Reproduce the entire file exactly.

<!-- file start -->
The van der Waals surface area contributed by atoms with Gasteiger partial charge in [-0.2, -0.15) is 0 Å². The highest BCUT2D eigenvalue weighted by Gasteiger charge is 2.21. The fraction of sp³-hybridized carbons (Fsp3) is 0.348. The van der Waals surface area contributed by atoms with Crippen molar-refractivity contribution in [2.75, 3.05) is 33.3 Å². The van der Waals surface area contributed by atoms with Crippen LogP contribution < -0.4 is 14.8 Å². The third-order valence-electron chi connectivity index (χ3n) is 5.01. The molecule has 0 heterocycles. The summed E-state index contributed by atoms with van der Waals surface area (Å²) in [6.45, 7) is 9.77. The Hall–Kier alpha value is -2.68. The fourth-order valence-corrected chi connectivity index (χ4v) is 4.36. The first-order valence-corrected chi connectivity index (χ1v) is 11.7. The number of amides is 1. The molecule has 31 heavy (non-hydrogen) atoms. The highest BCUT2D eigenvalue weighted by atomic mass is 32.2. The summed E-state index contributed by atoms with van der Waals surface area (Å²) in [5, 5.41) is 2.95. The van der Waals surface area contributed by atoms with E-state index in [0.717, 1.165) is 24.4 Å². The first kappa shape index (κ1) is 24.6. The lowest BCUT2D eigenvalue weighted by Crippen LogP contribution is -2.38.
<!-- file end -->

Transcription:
The van der Waals surface area contributed by atoms with Gasteiger partial charge in [-0.2, -0.15) is 0 Å². The highest BCUT2D eigenvalue weighted by Gasteiger charge is 2.21. The fraction of sp³-hybridized carbons (Fsp3) is 0.348. The van der Waals surface area contributed by atoms with Crippen molar-refractivity contribution in [2.75, 3.05) is 33.3 Å². The van der Waals surface area contributed by atoms with Crippen LogP contribution < -0.4 is 14.8 Å². The third-order valence-electron chi connectivity index (χ3n) is 5.01. The molecule has 0 heterocycles. The summed E-state index contributed by atoms with van der Waals surface area (Å²) in [6.45, 7) is 9.77. The Hall–Kier alpha value is -2.68. The fourth-order valence-corrected chi connectivity index (χ4v) is 4.36. The first-order valence-corrected chi connectivity index (χ1v) is 11.7. The number of amides is 1. The molecule has 31 heavy (non-hydrogen) atoms. The highest BCUT2D eigenvalue weighted by atomic mass is 32.2. The summed E-state index contributed by atoms with van der Waals surface area (Å²) in [5, 5.41) is 2.95. The van der Waals surface area contributed by atoms with E-state index in [0.717, 1.165) is 24.4 Å². The first kappa shape index (κ1) is 24.6. The lowest BCUT2D eigenvalue weighted by Crippen LogP contribution is -2.38.